This is part 2 in a 2 part series. You can check out part 1 here.
After twelve months, however, Ben is one of your lowest earning salespeople. He’s bringing in a few customers, but continually struggling to meet his targets.
You’re faced with a serious and very real decision: do you invest money in training Ben to help him acquire the skills he needs to be successful? If you’re going to train him, how do you know what training he actually needs to be successful?
Or, do you let him go and go back to the drawing board, hoping you’ve learned from your mistakes and will hire someone better next time around?
To really accelerate our hiring processes and make sure we know what we’re getting before it’s too late, we apply predictive analytics to the recruitment process. And then – this is the secret weapon bit – while we use a structured interview for the most part, we also make sure we address any potential gaps or problem areas in the interview.
Data-driven interviews give you deeper insights
Had we completed an evaluation of Ben before the interview, this is what we could have seen:
And these are just some of the conclusions we would have come to, based on how Ben’s profile matched the benchmark of our top performers, and the interview techniques you would use to get the real picture of Ben:
Insight: Ben may struggle to prospect (1) consistently. As such, you will need to break tasks down in to smaller groups and consistently coach him around the importance of “doing the numbers”.
Action: Ask Ben for examples of situations in which he has had to work hard consistently over a period of time, before achieving a desired outcome.
Insight: Due to his high levels of perception (2) and openness (3), he may struggle with qualifying prospects adequately whilst building rapport and as such waste a lot of time with unqualified prospects.
Action: Have you seen examples of him over-answering questions during the interview process so far?
Insight: Ben will struggle to adequately uncover actual customer needs by not effectively questioning the customer around their needs (consideration (4) and perception (5)).
Action: Has Ben asked enough questions about the role that he is applying for and does he have a real level of expectations? Question him on his understanding of the role and associated KPIs.
Insight: Ben will at times assume that he knows enough and start to present too soon (openness (6) and uncertainty avoidance (7)).
Action: Ask more complicated, long-winded questions and see if he interrupts you to answer the question.
Insight: Ben will at times over-present, not realising that the customer has already bought (adaptability (8) and consideration (9)).
Action: Change your body language halfway through him answering a question and see if he pauses and checks if you are happy with where he is going with his response.
Insight: Due to the above mentioned Ben will often not be able to handle objections adequately and may even become defensive, taking objections personally, rather than seeing it as part of the sales process (status motivation (10)).
Action: Ask for previous examples of finding win-win solutions in his personal life. Challenge him on his response to check for signs of defensiveness.
This level of insight goes below the waterline and gets to the heart of who Ben is and the attributes that will drive him to succeed or fail at the job. And this is only the first level below that line. If we delve even deeper, we can look at his leadership propensities and see that he may be more suited for jobs other than sales.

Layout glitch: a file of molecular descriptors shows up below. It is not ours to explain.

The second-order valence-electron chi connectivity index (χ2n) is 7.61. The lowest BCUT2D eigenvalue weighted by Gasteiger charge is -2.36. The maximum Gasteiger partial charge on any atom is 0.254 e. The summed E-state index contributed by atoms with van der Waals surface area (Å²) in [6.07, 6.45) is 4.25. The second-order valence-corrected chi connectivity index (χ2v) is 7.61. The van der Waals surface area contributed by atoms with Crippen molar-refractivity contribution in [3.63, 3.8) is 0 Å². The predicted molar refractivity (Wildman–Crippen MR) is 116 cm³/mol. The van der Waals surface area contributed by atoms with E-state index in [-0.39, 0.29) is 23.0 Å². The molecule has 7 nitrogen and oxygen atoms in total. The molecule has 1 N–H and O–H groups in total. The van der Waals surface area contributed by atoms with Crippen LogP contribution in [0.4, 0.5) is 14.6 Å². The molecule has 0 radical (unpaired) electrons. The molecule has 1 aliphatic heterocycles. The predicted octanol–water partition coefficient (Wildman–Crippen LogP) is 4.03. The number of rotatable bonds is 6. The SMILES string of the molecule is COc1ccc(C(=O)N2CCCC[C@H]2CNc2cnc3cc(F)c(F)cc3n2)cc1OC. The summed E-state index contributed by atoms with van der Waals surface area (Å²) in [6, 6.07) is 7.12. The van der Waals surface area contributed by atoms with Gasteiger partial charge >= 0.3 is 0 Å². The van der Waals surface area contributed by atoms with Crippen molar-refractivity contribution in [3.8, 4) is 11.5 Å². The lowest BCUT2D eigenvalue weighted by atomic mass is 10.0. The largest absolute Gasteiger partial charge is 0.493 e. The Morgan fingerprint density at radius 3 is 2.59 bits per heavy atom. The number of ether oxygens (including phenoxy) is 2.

Insight: Ben will struggle to adapt to constant change (adapting to change (1)) and as such may be better suited to an operational role as opposed to sales.
Action: Has Ben worked in sales previously? If so, ask for examples of where he has had to adjust to product, territory or team changes.
Insight: Due to his highly social nature (working together (2)), Ben may struggle when asked to complete tasks on his own. He may be well suited to an office-based position, as opposed to traveling by himself extensively and seeing clients of his own.
Action: Ask for examples of previous achievements to get an indication if it has mostly been as part of a group.
Insight: Ben may at times focus too much on helping others (3), to the detriment of achieving his own goals and targets.
Action: Ask for examples of coaching others despite being extremely busy himself and check for signs of neglecting his work.
Data-driven interviews will give you the competitive edge
Would you have hired Ben if you’d known all of this beforehand? Maybe, but probably not in a sales role. Having this data about Ben up-front, before you’ve made a hire, gives you incredibly powerful insights about him that would be difficult to get in any other way.
It gives you the confidence of knowing that you have the very best information about a candidate before you make a critical decision. And in these competitive times, why would you not rely on all of the data you can get about how someone will perform in your business?
Greta Roberts, CEO of Talent Analytics, puts it nicely:
“Today’s competitive advantage lies in an employer’s data and the way they’re able to exploit that data for the advantage of their stockholders and their employees.
If employers want to innovate, and lead, and not be left behind, they need to commit to competing on talent analytics. Today. This year. Not next year.”
Are you hiring someone right now? See for yourself how data-driven interviews can give you invaluable insight into your candidates and prevent expensive hiring mistakes with 2 free candidate profiles.